Good Hand Hygiene Practices

Washing hands is not just a procedure, but also a scientific step-wise technique. It is globally recommended to follow the method given below for hand washing to avoid chances of infections maximally.

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Infectious Diseases: An Indispensable Specialty:

  • Antibiotic Resistance:: Frequent doses of same antibiotics over a long period of time renders patient with “no effect” condition even after higher doses. This condition is called “antibiotic resistance”. Treating resistant microbes has become an evidence-based-art.
  • Recurrence/Relapse: : Due to ineffectiveness of antibiotics due to resistance or other reasons, susceptibility of host to disease causing organism increases. This results in re-development of disease symptoms.
  • Misuse of Antibiotics: It has become a tendency to administer antibiotics even for self –limiting infections, which otherwise could be treated symptomatically. Irrational drug prescription leads to misuse of antibiotics contributing further to drug resistance.
  • No newer antibiotic in pipeline
  • Need of the hour: The expertise of ID (Infectious Disease) specialist becomes important for the appropriate management of infections like multi-drug resistant (MDR tuberculosis, myriad of infections in HIV patients, emerging tropical and viral infections; infections in the immune-compromised like nocardia, mucor, aspergillus,cryptococcus, cytomegalovirus, pneumocystis, etc.)

Clinical Case at CIMS Infectious Disease Unit

A 15 year poorly nourished male patient presented with 2- weeks’ history of fever(103-105 F), loose stools, generalized weakness, significant weight loss in past 2 weeks with breathing distress, low blood pressure and severe pale face during examination. He was anemic with very low blood counts, with negative test for malaria, but positive for enteric fever (typhoid). He was treated with Inj. Ceftriaxone 2g. The successful outcome was attributed to timely initiation of optimal antibiotics against Salmonella (here 3rd generation cephalosporins) leading to arrest of the macrophage activity (which was responsible for the critical condition of the patient )in the early stage.

  • If you are having low grade fever, weight loss, decreased appetite and localizing symptoms like cough, abdominal pain, headache, etc. going on for a long time, you could be suffering from tuberculosis. Please don’t neglect and contact your doctor immediately.
  • TB (tuberculosis) which is not responding to the treatment may be drug resistant and may need change in the treatment without delay.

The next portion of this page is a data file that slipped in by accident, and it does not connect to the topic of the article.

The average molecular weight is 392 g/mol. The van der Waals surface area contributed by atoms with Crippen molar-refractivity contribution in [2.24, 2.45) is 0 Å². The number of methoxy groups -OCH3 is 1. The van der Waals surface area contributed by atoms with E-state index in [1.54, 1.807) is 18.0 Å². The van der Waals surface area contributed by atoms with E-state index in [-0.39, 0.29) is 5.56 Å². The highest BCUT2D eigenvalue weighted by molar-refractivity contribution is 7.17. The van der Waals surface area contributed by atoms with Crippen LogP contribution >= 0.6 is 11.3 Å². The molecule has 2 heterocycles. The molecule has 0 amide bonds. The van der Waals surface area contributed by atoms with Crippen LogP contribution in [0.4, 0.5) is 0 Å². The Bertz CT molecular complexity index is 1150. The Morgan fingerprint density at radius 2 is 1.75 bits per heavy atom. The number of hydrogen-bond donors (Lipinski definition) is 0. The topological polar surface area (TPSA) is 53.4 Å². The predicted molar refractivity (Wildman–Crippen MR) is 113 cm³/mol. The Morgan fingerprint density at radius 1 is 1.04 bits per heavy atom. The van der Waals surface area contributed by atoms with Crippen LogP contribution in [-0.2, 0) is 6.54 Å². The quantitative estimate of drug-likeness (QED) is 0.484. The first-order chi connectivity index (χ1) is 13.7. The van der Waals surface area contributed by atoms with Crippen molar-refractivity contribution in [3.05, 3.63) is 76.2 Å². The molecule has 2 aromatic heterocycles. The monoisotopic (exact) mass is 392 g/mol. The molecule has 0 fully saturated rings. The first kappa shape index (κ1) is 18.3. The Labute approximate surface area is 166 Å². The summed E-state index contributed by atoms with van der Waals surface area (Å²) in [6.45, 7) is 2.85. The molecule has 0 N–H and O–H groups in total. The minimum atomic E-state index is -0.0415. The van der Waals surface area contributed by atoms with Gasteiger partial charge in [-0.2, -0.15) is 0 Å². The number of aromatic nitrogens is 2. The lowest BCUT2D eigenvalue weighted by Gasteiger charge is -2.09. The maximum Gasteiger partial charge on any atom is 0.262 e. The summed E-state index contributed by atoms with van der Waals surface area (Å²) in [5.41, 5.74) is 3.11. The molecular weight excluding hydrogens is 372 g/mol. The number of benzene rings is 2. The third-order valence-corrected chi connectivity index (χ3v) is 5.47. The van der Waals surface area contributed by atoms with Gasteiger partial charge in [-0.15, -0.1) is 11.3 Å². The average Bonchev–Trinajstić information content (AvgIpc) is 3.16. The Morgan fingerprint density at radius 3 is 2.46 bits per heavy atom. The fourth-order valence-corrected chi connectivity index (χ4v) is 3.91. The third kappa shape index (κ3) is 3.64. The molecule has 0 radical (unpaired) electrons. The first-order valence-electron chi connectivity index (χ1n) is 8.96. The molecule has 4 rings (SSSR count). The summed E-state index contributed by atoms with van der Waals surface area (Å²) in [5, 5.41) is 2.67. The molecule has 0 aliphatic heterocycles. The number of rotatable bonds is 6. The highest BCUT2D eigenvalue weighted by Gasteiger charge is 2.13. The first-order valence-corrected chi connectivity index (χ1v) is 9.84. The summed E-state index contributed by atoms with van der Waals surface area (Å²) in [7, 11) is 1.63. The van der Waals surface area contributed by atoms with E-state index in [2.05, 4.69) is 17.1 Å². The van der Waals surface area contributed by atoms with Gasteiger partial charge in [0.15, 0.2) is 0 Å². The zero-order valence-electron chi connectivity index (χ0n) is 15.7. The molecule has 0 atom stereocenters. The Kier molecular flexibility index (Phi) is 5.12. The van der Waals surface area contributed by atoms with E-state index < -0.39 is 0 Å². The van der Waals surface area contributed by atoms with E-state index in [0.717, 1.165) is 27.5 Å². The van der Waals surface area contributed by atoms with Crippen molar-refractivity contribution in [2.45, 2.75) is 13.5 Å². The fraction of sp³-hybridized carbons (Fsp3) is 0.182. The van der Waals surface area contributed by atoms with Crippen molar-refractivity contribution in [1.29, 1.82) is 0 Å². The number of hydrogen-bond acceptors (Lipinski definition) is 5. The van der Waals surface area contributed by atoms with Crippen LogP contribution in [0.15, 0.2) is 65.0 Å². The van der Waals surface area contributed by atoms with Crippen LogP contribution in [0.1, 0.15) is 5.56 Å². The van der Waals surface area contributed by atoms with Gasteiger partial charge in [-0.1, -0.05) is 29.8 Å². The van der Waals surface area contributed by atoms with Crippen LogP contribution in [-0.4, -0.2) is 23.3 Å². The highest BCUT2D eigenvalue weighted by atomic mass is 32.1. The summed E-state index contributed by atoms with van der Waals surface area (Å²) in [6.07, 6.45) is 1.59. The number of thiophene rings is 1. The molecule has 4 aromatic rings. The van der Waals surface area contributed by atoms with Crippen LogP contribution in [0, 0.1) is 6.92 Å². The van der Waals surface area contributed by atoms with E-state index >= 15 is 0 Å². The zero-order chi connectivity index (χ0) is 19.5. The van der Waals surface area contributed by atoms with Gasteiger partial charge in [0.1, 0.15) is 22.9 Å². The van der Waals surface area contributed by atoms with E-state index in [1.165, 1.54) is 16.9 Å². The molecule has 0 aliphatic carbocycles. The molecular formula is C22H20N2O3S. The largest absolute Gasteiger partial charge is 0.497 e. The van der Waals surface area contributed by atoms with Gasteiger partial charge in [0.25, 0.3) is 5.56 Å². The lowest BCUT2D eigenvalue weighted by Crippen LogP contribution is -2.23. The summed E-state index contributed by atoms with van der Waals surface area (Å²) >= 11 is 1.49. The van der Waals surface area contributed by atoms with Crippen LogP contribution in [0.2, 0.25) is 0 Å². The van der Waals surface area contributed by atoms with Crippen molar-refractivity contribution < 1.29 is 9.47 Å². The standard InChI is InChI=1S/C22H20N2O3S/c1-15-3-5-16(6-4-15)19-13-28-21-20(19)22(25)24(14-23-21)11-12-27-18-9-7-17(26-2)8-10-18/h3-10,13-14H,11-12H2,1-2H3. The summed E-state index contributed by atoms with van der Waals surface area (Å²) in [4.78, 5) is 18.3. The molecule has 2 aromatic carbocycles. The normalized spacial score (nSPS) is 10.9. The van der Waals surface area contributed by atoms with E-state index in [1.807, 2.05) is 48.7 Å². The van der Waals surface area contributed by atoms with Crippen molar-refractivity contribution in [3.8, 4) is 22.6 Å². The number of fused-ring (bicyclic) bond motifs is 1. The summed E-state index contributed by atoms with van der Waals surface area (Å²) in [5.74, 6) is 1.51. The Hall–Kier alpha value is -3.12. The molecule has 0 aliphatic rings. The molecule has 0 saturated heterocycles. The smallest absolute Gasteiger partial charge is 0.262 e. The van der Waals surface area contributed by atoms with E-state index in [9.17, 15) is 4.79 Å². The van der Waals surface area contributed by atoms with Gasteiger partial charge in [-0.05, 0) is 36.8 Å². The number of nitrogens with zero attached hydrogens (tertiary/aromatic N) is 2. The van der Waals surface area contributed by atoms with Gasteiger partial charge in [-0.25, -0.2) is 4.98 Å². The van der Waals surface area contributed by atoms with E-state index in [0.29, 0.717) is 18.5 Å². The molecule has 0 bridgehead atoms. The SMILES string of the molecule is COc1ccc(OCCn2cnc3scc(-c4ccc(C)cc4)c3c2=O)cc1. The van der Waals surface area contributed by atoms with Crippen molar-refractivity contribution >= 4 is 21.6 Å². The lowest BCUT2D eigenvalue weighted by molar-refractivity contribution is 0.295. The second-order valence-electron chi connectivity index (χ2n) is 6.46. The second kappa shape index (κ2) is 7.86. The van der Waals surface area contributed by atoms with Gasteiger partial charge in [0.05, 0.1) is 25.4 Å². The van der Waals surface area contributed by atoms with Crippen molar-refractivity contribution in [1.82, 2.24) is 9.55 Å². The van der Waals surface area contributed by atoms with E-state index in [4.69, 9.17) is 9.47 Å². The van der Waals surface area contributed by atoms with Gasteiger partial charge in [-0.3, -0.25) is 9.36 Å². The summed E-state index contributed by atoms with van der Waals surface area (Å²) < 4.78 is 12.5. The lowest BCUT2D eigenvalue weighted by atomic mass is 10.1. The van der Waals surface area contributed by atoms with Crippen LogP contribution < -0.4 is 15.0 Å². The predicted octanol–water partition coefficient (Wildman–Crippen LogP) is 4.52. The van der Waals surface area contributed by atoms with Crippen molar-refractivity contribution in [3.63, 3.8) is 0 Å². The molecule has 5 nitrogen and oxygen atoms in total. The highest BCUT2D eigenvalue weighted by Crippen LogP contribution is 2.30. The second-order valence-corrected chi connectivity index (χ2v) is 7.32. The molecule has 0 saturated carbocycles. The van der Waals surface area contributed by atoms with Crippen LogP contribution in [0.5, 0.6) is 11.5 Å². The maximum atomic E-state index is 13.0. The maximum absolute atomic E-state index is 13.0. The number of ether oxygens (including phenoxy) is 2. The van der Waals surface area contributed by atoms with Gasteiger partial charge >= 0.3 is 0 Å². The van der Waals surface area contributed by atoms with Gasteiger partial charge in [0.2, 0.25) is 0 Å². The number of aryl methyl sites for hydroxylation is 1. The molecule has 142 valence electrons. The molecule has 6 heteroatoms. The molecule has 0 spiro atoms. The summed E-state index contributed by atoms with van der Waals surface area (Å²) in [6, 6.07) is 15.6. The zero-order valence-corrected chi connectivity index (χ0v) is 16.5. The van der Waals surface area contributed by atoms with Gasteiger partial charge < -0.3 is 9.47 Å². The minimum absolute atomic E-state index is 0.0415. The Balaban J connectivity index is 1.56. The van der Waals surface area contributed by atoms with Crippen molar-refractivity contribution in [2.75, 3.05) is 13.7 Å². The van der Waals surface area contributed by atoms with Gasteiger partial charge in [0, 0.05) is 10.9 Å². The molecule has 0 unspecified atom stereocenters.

• Symptoms like cough, sore throat, running nose, redness of eyes, body ache, fever are suggestive of flu; but if they are complicated by difficulty in breathing, loose motions, decreased urine output, abnormal behavior, etc. it may not be common flu, and may need treatment with antiviral drugs.
  • Dengue, malaria, chikungunya are some of the common infections spread by mosquitoes. Protect yourself from mosquitoes by using mosquito repellants and nets.
  • Dengue fever, most of the times, is self-limiting; but appearance of abdominal pain, persistent vomiting, bleeding, jaundice, decreased urine output are some of the alarming symptoms.
  • HIV is no more a ‘Non-treatable’ disease.  Early initiation of treatment is associated with very good outcomes and a normal healthy living.

With help of a full-time dedicated Infectious Diseases consultant, we are committed to provide in-patient and out-patient care for:

  • HIV and AIDS (Acquired Immunodeficiency Syndrome)
  • Pulmonary and extra pulmonary tuberculosis, including MDR (Multi-drug resistant) and XDR (Extensively drug-resistant) TB
  • Community acquired infections like upper respiratory infections, pneumonia, urinary tract infections, brain infections, etc.
  • Tropical infections like malaria, dengue, typhoid fever, chikungunya
  • Opportunistic fungal infections like candidiasis, aspergillosis, and mucormycosis in immuno-compromized patients
  • Hospital acquired infections, post-surgical infections
  • Infections in cancer patients
  • Infections in organ transplant recipients

Additionally, we also practice antimicrobial stewardship programme at CIMS


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Marengo CIMS Hospital
Plot No. 67/1, Opp. Panchamrut Bunglows,
Near Shukan Mal, Off. Science City Road,
Sola, Ahmedabad – 380060